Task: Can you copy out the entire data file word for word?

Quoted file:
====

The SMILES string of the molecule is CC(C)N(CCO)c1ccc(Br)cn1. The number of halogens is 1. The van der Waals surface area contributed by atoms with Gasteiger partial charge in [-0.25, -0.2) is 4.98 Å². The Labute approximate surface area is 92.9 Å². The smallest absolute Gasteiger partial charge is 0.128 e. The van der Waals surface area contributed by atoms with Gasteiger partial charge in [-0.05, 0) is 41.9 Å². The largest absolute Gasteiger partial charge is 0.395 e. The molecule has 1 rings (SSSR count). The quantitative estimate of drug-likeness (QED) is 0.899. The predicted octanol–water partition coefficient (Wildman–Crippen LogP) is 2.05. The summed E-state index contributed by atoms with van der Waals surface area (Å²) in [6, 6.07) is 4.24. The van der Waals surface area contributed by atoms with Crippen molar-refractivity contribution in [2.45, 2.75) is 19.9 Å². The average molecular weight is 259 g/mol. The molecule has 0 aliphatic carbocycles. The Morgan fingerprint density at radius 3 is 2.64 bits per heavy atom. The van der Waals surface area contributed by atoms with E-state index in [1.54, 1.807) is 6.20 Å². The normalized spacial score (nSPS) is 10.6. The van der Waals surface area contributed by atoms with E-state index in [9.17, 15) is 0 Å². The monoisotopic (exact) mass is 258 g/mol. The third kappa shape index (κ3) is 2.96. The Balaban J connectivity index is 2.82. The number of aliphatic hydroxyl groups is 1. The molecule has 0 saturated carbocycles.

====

The SMILES string of the molecule is CC(C)N(CCO)c1ccc(Br)cn1. The number of halogens is 1. The van der Waals surface area contributed by atoms with Gasteiger partial charge in [-0.25, -0.2) is 4.98 Å². The Labute approximate surface area is 92.9 Å². The smallest absolute Gasteiger partial charge is 0.128 e. The van der Waals surface area contributed by atoms with Gasteiger partial charge in [-0.05, 0) is 41.9 Å². The largest absolute Gasteiger partial charge is 0.395 e. The molecule has 1 rings (SSSR count). The quantitative estimate of drug-likeness (QED) is 0.899. The predicted octanol–water partition coefficient (Wildman–Crippen LogP) is 2.05. The summed E-state index contributed by atoms with van der Waals surface area (Å²) in [6, 6.07) is 4.24. The van der Waals surface area contributed by atoms with Crippen molar-refractivity contribution in [2.45, 2.75) is 19.9 Å². The average molecular weight is 259 g/mol. The molecule has 0 aliphatic carbocycles. The Morgan fingerprint density at radius 3 is 2.64 bits per heavy atom. The van der Waals surface area contributed by atoms with E-state index in [1.54, 1.807) is 6.20 Å². The normalized spacial score (nSPS) is 10.6. The van der Waals surface area contributed by atoms with E-state index in [9.17, 15) is 0 Å². The monoisotopic (exact) mass is 258 g/mol. The third kappa shape index (κ3) is 2.96. The Balaban J connectivity index is 2.82. The number of aliphatic hydroxyl groups is 1. The molecule has 0 saturated carbocycles.